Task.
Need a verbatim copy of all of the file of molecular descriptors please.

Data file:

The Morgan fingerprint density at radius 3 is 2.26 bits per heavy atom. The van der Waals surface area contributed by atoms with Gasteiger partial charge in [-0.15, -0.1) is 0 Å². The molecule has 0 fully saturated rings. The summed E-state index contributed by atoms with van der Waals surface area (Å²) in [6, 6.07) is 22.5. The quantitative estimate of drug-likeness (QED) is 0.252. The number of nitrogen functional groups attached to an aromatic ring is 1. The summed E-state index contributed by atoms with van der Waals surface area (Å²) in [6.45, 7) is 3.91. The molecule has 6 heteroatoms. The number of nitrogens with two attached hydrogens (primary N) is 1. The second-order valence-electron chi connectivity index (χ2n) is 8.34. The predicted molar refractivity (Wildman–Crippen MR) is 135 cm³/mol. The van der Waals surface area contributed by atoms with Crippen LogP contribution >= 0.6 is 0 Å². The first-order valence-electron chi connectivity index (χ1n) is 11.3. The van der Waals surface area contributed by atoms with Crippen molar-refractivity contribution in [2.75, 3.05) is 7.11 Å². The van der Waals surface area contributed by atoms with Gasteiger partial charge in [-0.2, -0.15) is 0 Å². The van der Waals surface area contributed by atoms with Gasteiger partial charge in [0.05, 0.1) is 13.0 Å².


The Morgan fingerprint density at radius 3 is 2.26 bits per heavy atom. The van der Waals surface area contributed by atoms with Gasteiger partial charge in [-0.15, -0.1) is 0 Å². The molecule has 0 fully saturated rings. The summed E-state index contributed by atoms with van der Waals surface area (Å²) in [6, 6.07) is 22.5. The quantitative estimate of drug-likeness (QED) is 0.252. The number of nitrogen functional groups attached to an aromatic ring is 1. The summed E-state index contributed by atoms with van der Waals surface area (Å²) in [6.45, 7) is 3.91. The molecule has 6 heteroatoms. The number of nitrogens with two attached hydrogens (primary N) is 1. The second-order valence-electron chi connectivity index (χ2n) is 8.34. The predicted molar refractivity (Wildman–Crippen MR) is 135 cm³/mol. The van der Waals surface area contributed by atoms with Crippen LogP contribution >= 0.6 is 0 Å². The first-order valence-electron chi connectivity index (χ1n) is 11.3. The van der Waals surface area contributed by atoms with Crippen molar-refractivity contribution in [2.75, 3.05) is 7.11 Å². The van der Waals surface area contributed by atoms with Gasteiger partial charge in [-0.2, -0.15) is 0 Å². The van der Waals surface area contributed by atoms with Gasteiger partial charge in [0.05, 0.1) is 13.0 Å².